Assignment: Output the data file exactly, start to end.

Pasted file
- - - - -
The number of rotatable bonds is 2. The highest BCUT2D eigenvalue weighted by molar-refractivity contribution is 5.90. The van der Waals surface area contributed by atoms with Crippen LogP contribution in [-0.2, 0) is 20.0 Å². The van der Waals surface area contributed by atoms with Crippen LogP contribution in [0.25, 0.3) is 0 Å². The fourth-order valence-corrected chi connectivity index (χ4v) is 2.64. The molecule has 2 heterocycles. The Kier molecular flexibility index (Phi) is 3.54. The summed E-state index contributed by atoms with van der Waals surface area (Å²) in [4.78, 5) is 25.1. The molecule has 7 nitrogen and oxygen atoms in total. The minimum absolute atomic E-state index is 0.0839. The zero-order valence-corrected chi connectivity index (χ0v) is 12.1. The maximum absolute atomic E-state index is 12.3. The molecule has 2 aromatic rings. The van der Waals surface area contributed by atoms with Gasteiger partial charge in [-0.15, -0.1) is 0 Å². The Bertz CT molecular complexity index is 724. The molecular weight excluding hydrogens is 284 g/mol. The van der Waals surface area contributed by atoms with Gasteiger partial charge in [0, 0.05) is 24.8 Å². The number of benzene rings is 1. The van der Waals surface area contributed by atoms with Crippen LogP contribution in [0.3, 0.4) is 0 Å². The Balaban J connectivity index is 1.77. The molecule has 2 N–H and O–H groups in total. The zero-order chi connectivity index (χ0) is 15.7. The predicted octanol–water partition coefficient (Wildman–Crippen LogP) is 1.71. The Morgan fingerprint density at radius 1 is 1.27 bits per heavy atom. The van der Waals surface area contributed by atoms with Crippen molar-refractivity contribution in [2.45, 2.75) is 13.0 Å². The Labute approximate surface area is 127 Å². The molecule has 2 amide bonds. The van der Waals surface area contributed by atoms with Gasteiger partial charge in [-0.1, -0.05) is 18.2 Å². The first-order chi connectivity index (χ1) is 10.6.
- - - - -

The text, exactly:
The number of rotatable bonds is 2. The highest BCUT2D eigenvalue weighted by molar-refractivity contribution is 5.90. The van der Waals surface area contributed by atoms with Crippen LogP contribution in [-0.2, 0) is 20.0 Å². The van der Waals surface area contributed by atoms with Crippen LogP contribution in [0.25, 0.3) is 0 Å². The fourth-order valence-corrected chi connectivity index (χ4v) is 2.64. The molecule has 2 heterocycles. The Kier molecular flexibility index (Phi) is 3.54. The summed E-state index contributed by atoms with van der Waals surface area (Å²) in [4.78, 5) is 25.1. The molecule has 7 nitrogen and oxygen atoms in total. The minimum absolute atomic E-state index is 0.0839. The zero-order valence-corrected chi connectivity index (χ0v) is 12.1. The maximum absolute atomic E-state index is 12.3. The molecule has 2 aromatic rings. The van der Waals surface area contributed by atoms with Gasteiger partial charge in [-0.15, -0.1) is 0 Å². The Bertz CT molecular complexity index is 724. The molecular weight excluding hydrogens is 284 g/mol. The van der Waals surface area contributed by atoms with Gasteiger partial charge in [0, 0.05) is 24.8 Å². The number of benzene rings is 1. The van der Waals surface area contributed by atoms with Crippen LogP contribution in [0.3, 0.4) is 0 Å². The Balaban J connectivity index is 1.77. The molecule has 2 N–H and O–H groups in total. The zero-order chi connectivity index (χ0) is 15.7. The predicted octanol–water partition coefficient (Wildman–Crippen LogP) is 1.71. The Morgan fingerprint density at radius 1 is 1.27 bits per heavy atom. The van der Waals surface area contributed by atoms with Crippen molar-refractivity contribution in [2.45, 2.75) is 13.0 Å². The Labute approximate surface area is 127 Å². The molecule has 2 amide bonds. The van der Waals surface area contributed by atoms with Gasteiger partial charge in [-0.1, -0.05) is 18.2 Å². The first-order chi connectivity index (χ1) is 10.6.